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Title: Emergence of cooperation in static networks : evolutionary dynamics of coordination games with switching costs
Author: Markou, Nikolitsa
ISNI:       0000 0004 2741 8845
Awarding Body: Imperial College London
Current Institution: Imperial College London
Date of Award: 2013
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Brand loyalty is tightly connected with competition for market share between brands, as it describes consumers' willingness to maintain compatibility between subsequent purchases. Imposed by exogenous or endogenous factors, the reasons for brand loyalty can be summarized in the switching cost. However, consumers do not live in isolation, instead they influence and get influenced by peers. Especially if influence propagates via "word-of-mouth" and not direct marketing, peer pressure becomes invaluable as consumers reach for compatibility with other consumers. The evolution of market share competition can be described by coordination games played in networks over multiple periods. Consumers, acting as the players of the coordination game, contemplate the quality of the available choices while being susceptible at others' influence. By considering switching costs, inertia in their actions is also introduced. An important issue therefore arises - if the available choices are qualitatively similar, how do the switching costs in combination with network effects affect the competition outcome? In this thesis, we address this issue by introducing switching costs into the standard coordination game; the switching cost game thus describes potential losses inflicted on players by changing - switching - strategies. We particularly concentrate our efforts on the proportions of strategies at equilibrium. Compared to the cost-free game, the switching costs are responsible for the emergence of a coexistence region where all available strategies coexist in equilibrium. Numerical results on various network structures verified the coexistence outcome, along with the effect of cost values and their symmetry on the determination of the coexistence limits. Next, we investigate the monotonicity of the competition evolution. We exploit the monotonous behaviour of the switching cost game limiting cases over time to draw an analogy with bootstrap percolation and benefit from existing analytical methods to calculate their final outcome and create bounds of the general case. We also show how these bounds depend on the switching costs. Finally, we examine the effects of switching costs on the critical behaviour of the system by studying the properties of stable clusters.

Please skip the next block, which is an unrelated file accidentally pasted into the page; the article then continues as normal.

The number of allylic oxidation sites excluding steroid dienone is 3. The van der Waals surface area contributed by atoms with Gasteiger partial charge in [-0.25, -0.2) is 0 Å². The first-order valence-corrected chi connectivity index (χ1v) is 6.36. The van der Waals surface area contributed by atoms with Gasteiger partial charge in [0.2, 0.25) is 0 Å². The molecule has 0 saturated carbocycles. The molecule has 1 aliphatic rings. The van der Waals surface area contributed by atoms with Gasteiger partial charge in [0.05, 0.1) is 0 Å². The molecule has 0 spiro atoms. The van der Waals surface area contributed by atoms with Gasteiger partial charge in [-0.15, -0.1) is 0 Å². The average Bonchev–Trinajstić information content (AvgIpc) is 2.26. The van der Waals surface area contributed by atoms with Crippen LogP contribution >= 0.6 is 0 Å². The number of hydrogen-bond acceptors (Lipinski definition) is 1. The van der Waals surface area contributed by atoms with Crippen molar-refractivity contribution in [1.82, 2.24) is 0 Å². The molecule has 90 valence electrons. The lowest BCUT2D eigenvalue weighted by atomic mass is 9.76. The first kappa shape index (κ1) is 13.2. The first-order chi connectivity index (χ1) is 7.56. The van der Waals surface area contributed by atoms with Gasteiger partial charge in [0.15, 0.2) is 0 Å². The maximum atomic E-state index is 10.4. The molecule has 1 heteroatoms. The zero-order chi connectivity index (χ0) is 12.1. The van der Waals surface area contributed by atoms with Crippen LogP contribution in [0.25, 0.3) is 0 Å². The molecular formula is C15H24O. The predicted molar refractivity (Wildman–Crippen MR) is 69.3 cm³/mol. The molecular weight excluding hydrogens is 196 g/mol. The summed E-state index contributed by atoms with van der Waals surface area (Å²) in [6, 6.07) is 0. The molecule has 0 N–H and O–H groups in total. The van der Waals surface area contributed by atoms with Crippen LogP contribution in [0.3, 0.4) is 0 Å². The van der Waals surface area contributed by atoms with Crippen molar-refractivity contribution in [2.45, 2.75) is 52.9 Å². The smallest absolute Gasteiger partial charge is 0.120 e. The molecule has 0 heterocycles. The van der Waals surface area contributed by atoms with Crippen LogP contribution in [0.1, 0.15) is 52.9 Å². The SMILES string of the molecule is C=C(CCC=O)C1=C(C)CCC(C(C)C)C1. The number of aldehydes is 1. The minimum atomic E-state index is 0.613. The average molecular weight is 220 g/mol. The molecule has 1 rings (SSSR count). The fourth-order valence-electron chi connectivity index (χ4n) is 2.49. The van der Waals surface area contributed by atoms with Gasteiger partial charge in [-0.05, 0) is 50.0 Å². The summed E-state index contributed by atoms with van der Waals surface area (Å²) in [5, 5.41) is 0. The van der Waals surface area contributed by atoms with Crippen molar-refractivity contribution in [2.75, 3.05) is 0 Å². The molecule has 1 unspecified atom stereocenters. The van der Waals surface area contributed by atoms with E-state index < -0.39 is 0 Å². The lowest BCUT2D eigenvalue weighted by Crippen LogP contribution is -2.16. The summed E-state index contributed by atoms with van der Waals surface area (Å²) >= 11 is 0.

Supervisor: Draief, Moez Sponsor: Not available
Qualification Name: Thesis (Ph.D.) Qualification Level: Doctoral